Not content with sending the UK and Europe into psychological and economic death spirals, Brexit is apparently wreaking havoc in China and Hong Kong.
It means an end to the touching ‘bromance’ between Britain’s David Cameron and China’s Xi Jinping. (People thought at the time that the Conservative government’s bid to be Beijing’s best buddy was a surprisingly cynical and inept political miscalculation. Those were the days…) Plunging UK/European currencies could derail China’s export-based economy for good, or disintegration of the Western world will enable the Middle Kingdom to divide and rule the whole planet – we’re not sure which.
Hong Kong-focused companies that nostalgically cling to the former colonial motherland’s apron strings are being hit hard. Prime victims are HSBC, Standard Chartered and our number-one tycoon Li Ka-shing, whose UK interests include retail, phone, gas, electricity, ports and other highly original sectors.
Vultures see opportunities. Hong Kong’s Chief Executive CY Leung mentions cheap real estate in London, while a top guy at Bank of China HK tempts the city with the exciting prospect of gaining at the UK’s expense as an offshore Yuan trading centre. Financial Secretary John Tsang and Monetary Authority chief Norman Chan talk of caution, prudence and monitoring the situation – honest admissions of cluelessness for which they deserve our respect.
What, we all wonder, about Hong Kong’s retail/landlord sector? Could Brexit by any chance cause it to suffer horrible pain as sales, turnover and profits shrivel up into nothing? It is a mouth-watering prospect.
An expert tries to put a brave face on the ‘crisis’ the sector is already facing. The executive summary…
Top brands need to go back to their original positioning, offering customers a premium experience with high-quality service and exclusive offerings.
This suggests that ‘top brands’ at some point started to provide sub-standard ‘experience’ and low-quality service (which is apparently different from ‘experience’) and – as the observant among us may have noticed – were all selling the same tedious crap. Disappointingly, it also suggests that the ‘top brands’ sector can reform and survive, when all right-thinking people would rather it just died, and the dust blown away with the wind.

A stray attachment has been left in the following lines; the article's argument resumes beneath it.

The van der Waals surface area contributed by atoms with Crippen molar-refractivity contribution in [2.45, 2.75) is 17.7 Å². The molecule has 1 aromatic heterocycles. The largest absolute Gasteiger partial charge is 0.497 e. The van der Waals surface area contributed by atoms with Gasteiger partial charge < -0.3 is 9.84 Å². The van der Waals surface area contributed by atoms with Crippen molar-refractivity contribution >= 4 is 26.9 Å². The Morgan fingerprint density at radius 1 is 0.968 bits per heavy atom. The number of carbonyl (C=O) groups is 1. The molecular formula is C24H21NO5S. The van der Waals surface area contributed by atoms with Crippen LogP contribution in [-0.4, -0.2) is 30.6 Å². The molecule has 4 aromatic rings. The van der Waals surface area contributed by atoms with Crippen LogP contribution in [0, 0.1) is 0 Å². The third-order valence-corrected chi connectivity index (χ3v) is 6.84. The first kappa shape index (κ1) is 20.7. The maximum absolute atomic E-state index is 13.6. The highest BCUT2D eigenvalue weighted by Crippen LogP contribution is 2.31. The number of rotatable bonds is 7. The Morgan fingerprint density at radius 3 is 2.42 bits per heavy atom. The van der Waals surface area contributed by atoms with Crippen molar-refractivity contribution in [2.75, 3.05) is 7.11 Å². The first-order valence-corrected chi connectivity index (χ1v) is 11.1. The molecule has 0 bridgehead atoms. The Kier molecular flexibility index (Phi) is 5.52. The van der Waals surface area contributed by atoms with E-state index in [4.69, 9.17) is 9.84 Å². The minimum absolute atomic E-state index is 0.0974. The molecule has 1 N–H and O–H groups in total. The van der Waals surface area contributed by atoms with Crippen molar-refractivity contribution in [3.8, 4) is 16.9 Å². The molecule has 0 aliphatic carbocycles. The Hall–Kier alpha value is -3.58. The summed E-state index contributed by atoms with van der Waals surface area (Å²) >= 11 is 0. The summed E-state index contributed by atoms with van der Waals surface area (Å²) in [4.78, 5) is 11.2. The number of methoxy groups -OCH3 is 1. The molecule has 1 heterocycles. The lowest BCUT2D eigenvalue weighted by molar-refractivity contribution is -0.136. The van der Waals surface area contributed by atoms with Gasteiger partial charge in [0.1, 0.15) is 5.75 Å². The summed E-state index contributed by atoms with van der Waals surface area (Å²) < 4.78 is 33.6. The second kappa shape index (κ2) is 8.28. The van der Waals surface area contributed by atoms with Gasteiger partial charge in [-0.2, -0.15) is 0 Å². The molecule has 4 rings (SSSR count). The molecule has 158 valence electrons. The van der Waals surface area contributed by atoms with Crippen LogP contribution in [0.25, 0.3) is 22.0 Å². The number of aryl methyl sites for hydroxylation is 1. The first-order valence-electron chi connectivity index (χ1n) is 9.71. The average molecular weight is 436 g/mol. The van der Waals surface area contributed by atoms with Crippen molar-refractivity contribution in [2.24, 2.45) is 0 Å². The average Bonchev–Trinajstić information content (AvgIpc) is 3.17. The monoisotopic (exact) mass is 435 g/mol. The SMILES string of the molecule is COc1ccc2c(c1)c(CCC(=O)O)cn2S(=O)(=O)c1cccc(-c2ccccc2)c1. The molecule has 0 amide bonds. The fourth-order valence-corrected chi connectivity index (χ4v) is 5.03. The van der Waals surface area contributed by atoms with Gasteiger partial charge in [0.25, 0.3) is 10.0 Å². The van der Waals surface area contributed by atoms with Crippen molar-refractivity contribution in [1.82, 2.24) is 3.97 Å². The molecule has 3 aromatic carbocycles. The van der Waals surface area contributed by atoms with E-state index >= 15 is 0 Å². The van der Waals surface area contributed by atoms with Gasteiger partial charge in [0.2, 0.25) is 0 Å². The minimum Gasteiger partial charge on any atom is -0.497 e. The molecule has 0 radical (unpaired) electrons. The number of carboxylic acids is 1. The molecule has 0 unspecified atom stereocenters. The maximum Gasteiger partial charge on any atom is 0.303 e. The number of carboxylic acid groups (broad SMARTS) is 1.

The expert says:
It is certainly the most challenging I’ve seen since SARS. But the rents in shopping malls are not decreasing. However, nobody dares to close shops in the luxury space, but it will happen; it must happen.
The cartoon character has run off the cliff and is standing there and hasn’t looked down. Yet.
…many of the big brands set out to impress the mainland Chinese, and they rented bigger stores to show they are big brands … this killed the malls and the interest in those places … I would say reduce store sizes and bring more diversity to malls.
Could he mean ‘sell stuff people want’? This is dangerous and subversive talk.
A big part of the results [presumably ‘profits’] in Asia was gifting … generating more exclusive and over-priced products. But this is no longer the case.
Gifting! By which of course we mean ‘Mainlanders bribing each other’, as discouraged by Xi Jinping. So instead…
You need to go to local consumers and target them directly
Or, indeed, indirectly – just stop targeting people who Thank God/hopefully aren’t coming to Hong Kong any more.
However, we are still not quite getting to the radical and revolutionary stage of ‘selling people stuff they want’. The talk here is all about ‘brands’, which tends to mean overpriced junk. The expert recalls the time 60 years ago when luxury goods were authentic: family-made, high-quality and very limited in supply. Those companies (like LV) – or their names and logos – were bought by conglomerates, who mass-produced the stuff, eventually in China, and relied on marketing to con new-rich Asian suckers into believing the items were desirable and valuable. Now the market is saturated, and even Mainlanders are getting tired of the avalanche of tawdry, phony heritage/lifestyle BS. So what’s the way forward?
There needs to be an upgrade in the quality of the service … I once purchased a beautiful jacket from a luxury brand, and the salesperson asked me if I wanted to pay an extra 50 cents for a bag. I thought, “It’s raining outside, of course I want a bag. Charge me HK$500 more, I don’t care! If you go into a luxury shop, you should be treated as a luxury client. This is important.”
How to overcome Brexit: charge people HK$500 for a bag.